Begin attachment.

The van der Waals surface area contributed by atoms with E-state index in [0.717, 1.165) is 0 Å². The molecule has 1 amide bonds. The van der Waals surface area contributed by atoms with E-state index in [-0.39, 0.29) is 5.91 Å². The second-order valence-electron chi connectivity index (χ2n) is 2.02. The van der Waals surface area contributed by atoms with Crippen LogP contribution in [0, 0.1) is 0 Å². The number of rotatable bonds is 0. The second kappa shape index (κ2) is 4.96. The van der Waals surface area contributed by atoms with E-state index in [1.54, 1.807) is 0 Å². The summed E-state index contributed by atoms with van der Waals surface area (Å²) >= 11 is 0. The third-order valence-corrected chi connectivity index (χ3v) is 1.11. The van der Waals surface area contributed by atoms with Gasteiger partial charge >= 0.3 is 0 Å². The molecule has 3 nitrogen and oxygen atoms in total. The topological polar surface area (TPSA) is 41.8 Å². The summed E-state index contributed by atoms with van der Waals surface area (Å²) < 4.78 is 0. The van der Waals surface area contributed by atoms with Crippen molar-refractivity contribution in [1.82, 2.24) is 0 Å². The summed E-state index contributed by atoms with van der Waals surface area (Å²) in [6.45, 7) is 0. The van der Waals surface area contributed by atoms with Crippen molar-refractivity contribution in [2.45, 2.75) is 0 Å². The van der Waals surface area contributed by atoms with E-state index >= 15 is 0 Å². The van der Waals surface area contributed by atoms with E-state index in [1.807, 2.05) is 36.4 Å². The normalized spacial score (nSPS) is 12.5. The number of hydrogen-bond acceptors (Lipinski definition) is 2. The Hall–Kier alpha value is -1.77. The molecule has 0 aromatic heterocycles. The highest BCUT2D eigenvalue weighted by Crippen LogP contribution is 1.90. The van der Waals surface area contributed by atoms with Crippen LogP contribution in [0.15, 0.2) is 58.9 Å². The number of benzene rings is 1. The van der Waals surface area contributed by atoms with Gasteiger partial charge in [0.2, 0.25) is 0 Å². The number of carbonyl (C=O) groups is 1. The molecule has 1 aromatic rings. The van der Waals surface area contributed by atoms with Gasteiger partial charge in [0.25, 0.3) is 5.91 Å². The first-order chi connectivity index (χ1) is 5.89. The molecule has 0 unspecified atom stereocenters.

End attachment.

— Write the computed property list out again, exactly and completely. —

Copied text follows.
The van der Waals surface area contributed by atoms with E-state index in [0.717, 1.165) is 0 Å². The molecule has 1 amide bonds. The van der Waals surface area contributed by atoms with E-state index in [-0.39, 0.29) is 5.91 Å². The second-order valence-electron chi connectivity index (χ2n) is 2.02. The van der Waals surface area contributed by atoms with Crippen LogP contribution in [0, 0.1) is 0 Å². The number of rotatable bonds is 0. The second kappa shape index (κ2) is 4.96. The van der Waals surface area contributed by atoms with E-state index in [1.54, 1.807) is 0 Å². The summed E-state index contributed by atoms with van der Waals surface area (Å²) >= 11 is 0. The third-order valence-corrected chi connectivity index (χ3v) is 1.11. The van der Waals surface area contributed by atoms with Gasteiger partial charge >= 0.3 is 0 Å². The molecule has 3 nitrogen and oxygen atoms in total. The topological polar surface area (TPSA) is 41.8 Å². The summed E-state index contributed by atoms with van der Waals surface area (Å²) < 4.78 is 0. The van der Waals surface area contributed by atoms with Crippen molar-refractivity contribution in [1.82, 2.24) is 0 Å². The summed E-state index contributed by atoms with van der Waals surface area (Å²) in [6.45, 7) is 0. The van der Waals surface area contributed by atoms with Crippen molar-refractivity contribution in [2.45, 2.75) is 0 Å². The van der Waals surface area contributed by atoms with E-state index >= 15 is 0 Å². The van der Waals surface area contributed by atoms with E-state index in [1.807, 2.05) is 36.4 Å². The normalized spacial score (nSPS) is 12.5. The number of hydrogen-bond acceptors (Lipinski definition) is 2. The Hall–Kier alpha value is -1.77. The molecule has 0 aromatic heterocycles. The highest BCUT2D eigenvalue weighted by Crippen LogP contribution is 1.90. The van der Waals surface area contributed by atoms with Crippen LogP contribution in [0.15, 0.2) is 58.9 Å². The number of benzene rings is 1. The van der Waals surface area contributed by atoms with Gasteiger partial charge in [0.2, 0.25) is 0 Å². The number of carbonyl (C=O) groups is 1. The molecule has 1 aromatic rings. The van der Waals surface area contributed by atoms with Gasteiger partial charge in [0.25, 0.3) is 5.91 Å². The first-order chi connectivity index (χ1) is 5.89. The molecule has 0 unspecified atom stereocenters.